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Baltimore Police Not Meeting Terms of False Arrest Settlement

row-houses-224423_640.jpgThe Baltimore Police department has not been meeting the terms of a settlement regarding illegal arrests according to the ACLU. The settlement arose out of a 2006 lawsuit, which alleged a pattern of thousands of unlawful arrests for various non violent, low level crimes such as drug possession, trespassing, and loitering in Baltimore City. The civil lawsuit was filed by the ACLU on behalf of 14 people that were arrested in Baltimore without probable cause. The lawsuit stated that due to Baltimore City’s zero tolerance policy, Baltimore police officers began unlawfully arresting people on the street at an alarming rate.

In 2005, after the Mayor O’Malley enacted the zero tolerance policy, Baltimore police made nearly 110,000 arrests. A majority of these arrests were for minor offenses such as trespassing, loitering, or drug possession. Baltimore prosecuting lawyers never filed charges in many of these criminal cases because the Baltimore police officers simply had no justification for making the arrests in the first place. To make matters worse, Baltimore police officers frequently neglected to indicate their observations used to determine probable cause in these arrests. The most important function of an arrest report is indicating probable cause for an arrest so that a first appearance judge can determine a bond, or if the arrestee is entitled to release. Including probable cause observations in an arrest report is a basic law enforcement skill, which all police officers learn in the police academy.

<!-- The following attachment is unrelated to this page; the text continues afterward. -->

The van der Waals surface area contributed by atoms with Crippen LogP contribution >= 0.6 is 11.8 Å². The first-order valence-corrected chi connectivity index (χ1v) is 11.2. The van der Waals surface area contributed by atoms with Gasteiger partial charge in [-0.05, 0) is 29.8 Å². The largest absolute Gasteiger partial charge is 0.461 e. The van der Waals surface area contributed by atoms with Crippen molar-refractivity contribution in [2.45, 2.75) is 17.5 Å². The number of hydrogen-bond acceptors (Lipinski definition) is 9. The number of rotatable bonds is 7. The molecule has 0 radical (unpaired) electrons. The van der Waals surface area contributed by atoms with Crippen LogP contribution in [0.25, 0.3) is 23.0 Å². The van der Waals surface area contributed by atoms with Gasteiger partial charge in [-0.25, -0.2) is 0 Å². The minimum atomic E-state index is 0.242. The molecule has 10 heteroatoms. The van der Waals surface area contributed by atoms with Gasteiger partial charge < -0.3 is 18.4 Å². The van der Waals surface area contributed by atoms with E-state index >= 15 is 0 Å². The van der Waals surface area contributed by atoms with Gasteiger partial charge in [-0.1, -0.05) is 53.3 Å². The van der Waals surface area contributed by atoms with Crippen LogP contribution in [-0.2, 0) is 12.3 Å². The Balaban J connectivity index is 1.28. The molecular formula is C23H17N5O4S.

Arrest reports are powerful documents that have to ability to take away a persons liberty, even if for only a short period of time. Opponents of the zero tolerance policy, including the ACLU, alleged that Baltimore police officers were not taking arrest reporting seriously and were not adequately trained. These were two issues that were addressed in the lawsuit’s settlement agreement. In the settlement agreement, the Baltimore police department was required to formally reject the zero tolerance policy, as well as pay $870,000 and institute new training programs for Baltimore cops. The training programs included directives on how to avoid making low level arrests for crimes such as drug possession and trespass, and instructed officers to utilize alternatives to arrest such as verbal warnings and citations.

Although the Baltimore police department has made strides in cracking down on unnecessary or unlawful arrests, the ACLU is reportedly not satisfied. Baltimore police have instituted training programs, and new directives on arrest policies, and as a result arrest numbers have decreased by about 50 percent. The ACLU still believes that the number of arrests without probable cause is too high though, as evidenced by the findings of an independent auditor. The auditor concluded that a minimum of 17 percent of Baltimore City arrests were found to lack probable cause, but that number could be as high as 35 percent if expunged cases, and cases involving more serious crimes such as weapons crimes were included. The Baltimore police department may be working to eliminate unlawful arrests, but there is clearly more work to be done.

Benjamin Herbst is a Baltimore criminal lawyer specializing in all crimes such as drug possession, trespass, loitering, and weapons crimes. Contact the Maryland criminal defense lawyers at The Herbst Firm at 410-207-2958 for a free consultation.


Baltimore police not meeting terms of legal settlement, ACLU says,, April 30, 2012.

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